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Point of Inquiry is the Center for Inquiry's flagship podcast, where the brightest minds of our time sound off on all the things you're not supposed to talk about at the dinner table: science, religion, and politics. Guests have included Brian Greene, Susan Jacoby, Richard Dawkins, Ann Druyan, Neil deGrasse Tyson, Eugenie Scott, Adam Savage, Bill Nye, and Francis Collins. Point of Inquiry is produced at the Center for Inquiry in Amherst, N.Y.
January 21st, 2014
Episode 401 of 549 episodes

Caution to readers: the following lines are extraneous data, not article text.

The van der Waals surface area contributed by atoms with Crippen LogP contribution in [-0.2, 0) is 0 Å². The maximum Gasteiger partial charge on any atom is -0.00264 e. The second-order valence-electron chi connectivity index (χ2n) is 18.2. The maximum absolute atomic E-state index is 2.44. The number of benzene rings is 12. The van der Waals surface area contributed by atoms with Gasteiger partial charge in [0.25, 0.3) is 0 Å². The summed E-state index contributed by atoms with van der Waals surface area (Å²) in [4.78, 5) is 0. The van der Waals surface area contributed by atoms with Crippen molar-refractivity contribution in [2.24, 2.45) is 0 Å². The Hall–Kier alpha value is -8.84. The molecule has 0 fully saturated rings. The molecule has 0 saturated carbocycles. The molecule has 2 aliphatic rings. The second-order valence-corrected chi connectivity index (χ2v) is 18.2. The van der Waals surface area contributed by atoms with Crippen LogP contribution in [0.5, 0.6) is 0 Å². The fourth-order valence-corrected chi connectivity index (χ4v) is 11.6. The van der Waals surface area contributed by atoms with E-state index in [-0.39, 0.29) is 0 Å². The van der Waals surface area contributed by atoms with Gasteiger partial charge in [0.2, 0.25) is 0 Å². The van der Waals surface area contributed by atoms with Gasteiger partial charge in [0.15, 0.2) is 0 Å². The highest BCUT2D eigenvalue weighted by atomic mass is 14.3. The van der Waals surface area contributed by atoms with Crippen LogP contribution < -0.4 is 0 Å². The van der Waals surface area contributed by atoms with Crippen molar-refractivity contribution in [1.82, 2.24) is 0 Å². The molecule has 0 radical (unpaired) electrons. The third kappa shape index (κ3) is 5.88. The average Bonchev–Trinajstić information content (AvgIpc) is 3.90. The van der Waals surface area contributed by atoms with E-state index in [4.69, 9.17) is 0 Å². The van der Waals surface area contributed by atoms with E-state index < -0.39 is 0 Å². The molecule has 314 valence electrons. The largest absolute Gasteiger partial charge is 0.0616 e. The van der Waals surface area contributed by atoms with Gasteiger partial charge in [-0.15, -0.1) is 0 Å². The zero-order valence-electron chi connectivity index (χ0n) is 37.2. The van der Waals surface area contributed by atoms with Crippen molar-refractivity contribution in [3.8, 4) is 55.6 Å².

This week, Point of Inquiry welcomes Jason Stanley, professor of philosophy at Yale and co-author of a provocative essay in last week’s New York Times entitledIs the United States a ‘Racial Democracy? Dr. Stanley and his co-author, Dr. Vesla Weaver, argue that the disproportionate surveillance, imprisonment, and post-conviction voter disenfranchisement of black Americans threatens the very integrity of our democracy. On any given day, 5.85 million people are unable to vote because they are in prison, on parole, or disenfranchised as felons. A disproportionate percentage of them are black. Of the nation's 2.3 million prisoners, about 1 million are black, despite the fact that black people represent just 13% of the population. If current trends continue, 1 in 3 black men born today can expect to go to prison in his lifetime. You don't even have to get arrested to be affected by the surveillance state. New research shows that any unwanted contact with police, even something as relatively brief as a stop-and-frisk, makes the target less likely to vote. Approximately 85% of those who were stopped and frisked in New York City last year were black or Latino. The essay raises pointed questions of interest to any skeptical citizen: Why do we strip prisoners of the right to vote in the first place? Does our fervent belief in democracy and equality blind us to the realities of our political system? How does racially-charged propaganda advance certain views while subtly stifling conflicting perspectives? Racial Democracywas a surprise breakout hit from the Times' philosophy blog. It rapidly became the ninth most-emailed and twelfthmost-tweeted item on the entire New York Times website. Rarely does an essay that cites Plato, Aristotle, and Dewey beat out theModern Lovecolumn, but this is an unusual essay.